American Society for Microbiology

View all recommendations from this society

August 5 2020

Do not request routinely extended incubation of blood cultures in suspected endocarditis.

Extending incubation of routine blood cultures does not increase the recovery of clinically significant pathogens causing endocarditis. Five-day incubation,
using currently available media formulations and automated incubation and detection systems, is sufficient to recover the majority of true pathogens including HACEK organisms. Alternative methods (such as serology, molecular, targeted fungal or mycobacterial cultures, or tissue histopathology) should be utilized, when clinically indicated, for detection of rarely encountered, fastidious organisms (Bartonella, Coxiella, Mycobacterium, dimorphic fungi) not recovered using routine blood cultures. Occasional exceptions may be appropriate and should be reviewed in consultation with an infectious disease specialist.

These items are provided solely for informational purposes and are not intended as a substitute for consultation with a medical professional. Patients with any specific questions about the items on this list or their individual situation should consult their physician.
American Society of Microbiology in partnership with the Five Things Physicians and Patients Should Question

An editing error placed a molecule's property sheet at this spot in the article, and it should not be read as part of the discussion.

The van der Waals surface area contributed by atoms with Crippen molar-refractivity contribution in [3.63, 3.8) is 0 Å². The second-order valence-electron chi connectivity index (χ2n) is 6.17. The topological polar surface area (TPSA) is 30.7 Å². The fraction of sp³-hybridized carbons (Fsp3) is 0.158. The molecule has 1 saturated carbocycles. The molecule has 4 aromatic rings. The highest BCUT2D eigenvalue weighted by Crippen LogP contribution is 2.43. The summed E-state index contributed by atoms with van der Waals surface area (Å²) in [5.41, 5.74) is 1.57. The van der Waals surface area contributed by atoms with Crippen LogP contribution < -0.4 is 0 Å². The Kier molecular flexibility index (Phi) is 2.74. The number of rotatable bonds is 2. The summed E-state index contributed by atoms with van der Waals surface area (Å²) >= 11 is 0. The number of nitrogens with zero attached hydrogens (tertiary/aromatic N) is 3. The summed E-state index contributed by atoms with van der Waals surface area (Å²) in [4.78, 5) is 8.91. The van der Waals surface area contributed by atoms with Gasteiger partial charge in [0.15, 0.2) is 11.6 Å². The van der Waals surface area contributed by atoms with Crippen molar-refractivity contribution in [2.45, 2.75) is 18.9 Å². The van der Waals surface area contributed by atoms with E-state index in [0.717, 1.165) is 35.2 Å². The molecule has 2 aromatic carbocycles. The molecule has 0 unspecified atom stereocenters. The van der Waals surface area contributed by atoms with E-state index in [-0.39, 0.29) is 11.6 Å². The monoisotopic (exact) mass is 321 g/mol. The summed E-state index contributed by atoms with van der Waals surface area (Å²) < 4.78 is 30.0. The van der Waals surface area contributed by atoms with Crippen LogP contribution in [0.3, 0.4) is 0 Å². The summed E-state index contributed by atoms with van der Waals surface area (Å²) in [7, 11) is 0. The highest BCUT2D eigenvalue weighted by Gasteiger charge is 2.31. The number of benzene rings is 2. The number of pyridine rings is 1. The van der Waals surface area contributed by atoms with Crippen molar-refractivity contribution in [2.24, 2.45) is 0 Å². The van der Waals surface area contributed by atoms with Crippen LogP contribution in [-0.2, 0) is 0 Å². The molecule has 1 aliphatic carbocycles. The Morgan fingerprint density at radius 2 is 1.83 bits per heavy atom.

How The List Was Created

The American Society for Microbiology’s (ASM) list was developed under the leadership of the ASM’s Clinical and Public Health Microbiology Committee. The subject matter experts who identified the list and formulated the recommendations are laboratory directors at academic, commercial and public health laboratories and test utilization experts across the fields of microbiology and laboratory medicine. They worked together to identify a list of diagnostic and management decisions that have resulted in misuse of laboratory studies and resources. The five experts independently ranked the recommendations in order of priority and identified tests or procedures commonly used whose necessity should be questioned and discussed with patients. The experts formulated recommendations based on laboratory practice, evidence and an extensive review of the literature.

Five recommendations to address the most common clinical microbiology laboratory test misconceptions were written. They consist of diagnostic tests or treatments that are commonly ordered, expensive and have no evidence to illustrate its value and in some cases, may be potentially harmful to the patient. The recommendations, if instituted, would result in higher quality care, lower costs, and more effective use of our laboratory resources and personnel. The experts involved in this project are Sheldon Campbell, Marc Couturier, Omai Garner, Duane Newton, Preeti Pancholi and Linoj Samuel.

The recommendations were vetted and approved by ASM’s Clinical and Public Health Microbiology Committee.

The list has also been reviewed and approved by the ASCP Effective Test Utilization Committee.


Baron EJ, Scott JD, Tompkins LS. 2005. Prolonged Incubation and Extensive Subculturing Do Not Increase Recovery of Clinically Significant Microorganisms from Standard Automated Blood Cultures. Clin Inf Dis 41:1677-80.

Liesman RM, Pritt BS, Maleszewski JJ, Patel R. 2017. Laboratory Diagnosis of Infective Endocarditis. J Clin Micro 55:2599-2608.